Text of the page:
THE TUDOR CHOIR BOOK VOL I
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About this release
The album includes rare recordings of Tudor instrumental items by Coperario, Bassano and Ferrabosco, captured on period instruments, as well as choral greats from Tallis, Batten, Morley and Phillips, performed by the Croydon Minster Choir of Whitgift School, accompanied by the English Cornett & Sackbut Enesmble and directed by Ronny Krippner.
Commissioned Programme Note
The advent of metrical psalters was mainly, although not exclusively, the trademark of the Protestant church. The Renaissance historian, Dr Jonathan Willis, argues that:
“Metrical Psalmody was a purely optional activity which found a place in the church because of its genuine popular nature […] In attempting to facilitate congregational psalmody, the cathedrals had begun to negotiate for themselves a new religious dynamic, and a new role in English society.”
These psalms were therefore intended to be sung by the choir and the congregation, very much like hymns today. In 1566, a stock of metrical psalters – probably the newly-published Sternhold and Hopkins Psalter of 1562 – was purchased for Canterbury Cathedral, and two of the Psalms on this record were taken from that very same edition, including the well-known Genevan melody to Psalm 100. The orchestral arrangement of the latter is particularly well known today and was written by Ralph Vaughan Williams for the Coronation of Queen Elizabeth II in 1953.[read more=”Read more” less=”Read less”]
Another metrical psalm, which caught Vaughan Williams’ attention early on in his career, was Thomas Tallis’ Phrygian melody to Psalm 2, published in 1567 in Archbishop Parker’s Psalter. This wonderful modal tune was the inspiration for Vaughan Williams’ iconic work, Fantasia on a Theme by Thomas Tallis, written in 1910.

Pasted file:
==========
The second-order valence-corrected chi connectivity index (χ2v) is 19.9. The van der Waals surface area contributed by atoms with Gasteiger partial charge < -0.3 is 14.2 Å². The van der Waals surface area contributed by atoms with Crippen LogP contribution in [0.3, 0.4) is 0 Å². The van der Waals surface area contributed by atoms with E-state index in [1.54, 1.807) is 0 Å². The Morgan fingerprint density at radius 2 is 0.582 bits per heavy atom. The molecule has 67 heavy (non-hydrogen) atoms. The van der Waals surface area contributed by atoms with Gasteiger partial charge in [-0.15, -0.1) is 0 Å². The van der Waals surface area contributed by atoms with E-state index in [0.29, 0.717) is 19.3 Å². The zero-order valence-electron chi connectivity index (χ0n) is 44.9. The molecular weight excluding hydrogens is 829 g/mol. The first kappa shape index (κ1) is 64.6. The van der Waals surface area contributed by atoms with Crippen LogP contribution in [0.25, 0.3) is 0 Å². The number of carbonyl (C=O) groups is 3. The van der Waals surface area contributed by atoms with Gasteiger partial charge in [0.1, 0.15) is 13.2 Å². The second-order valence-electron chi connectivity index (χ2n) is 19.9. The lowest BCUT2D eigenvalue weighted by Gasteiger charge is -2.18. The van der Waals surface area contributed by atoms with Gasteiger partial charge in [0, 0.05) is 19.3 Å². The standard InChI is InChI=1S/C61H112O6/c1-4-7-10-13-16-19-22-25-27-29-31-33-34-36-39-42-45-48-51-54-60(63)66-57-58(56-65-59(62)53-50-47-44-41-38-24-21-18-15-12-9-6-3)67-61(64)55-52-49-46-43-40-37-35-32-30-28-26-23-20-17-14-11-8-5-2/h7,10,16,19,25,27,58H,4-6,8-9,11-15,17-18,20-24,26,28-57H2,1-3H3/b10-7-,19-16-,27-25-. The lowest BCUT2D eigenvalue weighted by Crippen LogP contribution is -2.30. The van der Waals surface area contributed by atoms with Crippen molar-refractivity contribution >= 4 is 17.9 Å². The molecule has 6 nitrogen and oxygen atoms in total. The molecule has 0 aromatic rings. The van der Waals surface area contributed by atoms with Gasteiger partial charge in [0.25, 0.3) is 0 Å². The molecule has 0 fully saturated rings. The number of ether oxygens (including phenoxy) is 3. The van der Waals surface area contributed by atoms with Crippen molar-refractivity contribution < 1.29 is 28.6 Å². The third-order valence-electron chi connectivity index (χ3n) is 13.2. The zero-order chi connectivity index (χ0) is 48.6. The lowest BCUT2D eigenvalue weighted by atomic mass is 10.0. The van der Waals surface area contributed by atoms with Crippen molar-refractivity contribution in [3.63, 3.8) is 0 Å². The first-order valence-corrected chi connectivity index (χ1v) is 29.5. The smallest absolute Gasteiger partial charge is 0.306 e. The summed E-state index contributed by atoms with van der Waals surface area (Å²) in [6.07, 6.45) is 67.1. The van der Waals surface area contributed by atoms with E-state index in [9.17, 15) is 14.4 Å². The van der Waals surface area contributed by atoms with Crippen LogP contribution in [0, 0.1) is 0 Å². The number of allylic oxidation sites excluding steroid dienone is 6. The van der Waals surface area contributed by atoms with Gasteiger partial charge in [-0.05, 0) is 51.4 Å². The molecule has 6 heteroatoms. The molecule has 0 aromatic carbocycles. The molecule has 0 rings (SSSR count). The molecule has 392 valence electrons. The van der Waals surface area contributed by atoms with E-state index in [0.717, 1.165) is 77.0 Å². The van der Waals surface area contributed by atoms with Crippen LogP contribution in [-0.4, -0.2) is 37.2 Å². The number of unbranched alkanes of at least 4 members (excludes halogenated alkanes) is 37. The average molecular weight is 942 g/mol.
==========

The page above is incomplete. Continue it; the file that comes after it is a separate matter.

Adrian Batten (1591–1637) was organist, singer and composer at Westminster Abbey and St Paul’s Cathedral. His Short Communion Service is surprisingly plain and simple in style, yet full of grace and dignity. This was probably to please evangelical sensibilities who wished liturgical music to be “modeste and destyncte”, able to be “playnelye understanded, as if it were read without singing” (Royal Injunctions of 1559).
Another reason for the simple homophonic style of Batten’s setting could be the low status of the service of Holy Communion itself within the Anglican Church at that time. In 1563, for instance, the celebrations of communion were reduced to one a month at Canterbury Cathedral and were usually “dry”, meaning that they ended after the creed.
The contrast between Batten’s simple Communion setting and Thomas Morley’s First Service is plain to hear, as Morley’s composition is poles apart from the simplicity prescribed by Archbishop Cranmer a generation earlier. Morley (1577–1602), who was organist at St Paul’s Cathedral and a pupil of William Byrd, displays a real mastery of counterpoint and melodic writing in both his Magnificat and Nunc Dimittis. The Royal Injunctions of 1559 not only encouraged simple evangelical music, but also catered for the “comforting of such as delyte in musicke”, and allowed for “the best sorte of melody and musicke that maye be convenientlye devysed.” This sort of statement is typical for the Anglican via media in regards to music; both plain and more elaborate styles were deemed acceptable.
However, being a publicly-practising Roman Catholic in England at that time was not acceptable, and, for this reason, Peter Philips (1561/62– 1628) was forced to leave his home country and settle in Brussels, where he was organist to the chapel of Albert VII, Archduke of Austria.
Philips was an extremely prolific composer, whose sacred choral output was intended for Roman Catholic worship and, as a result, set to Latin texts – which made performances in Protestant England impossible. Bow Down Thine Ear is a contrafactum (text substitution) for Philips’ madrigal Cantai mentre of 1596, possibly arranged by one of Philips’ English colleagues, such as Thomas Morley.
The Chapel Royal were probably the most prodigious poachers of musical talent in the English Renaissance. In 1597, when Nathaniel Giles (1558–1633) was made Master of the Children of the Chapel Royal, he was granted a warrant to: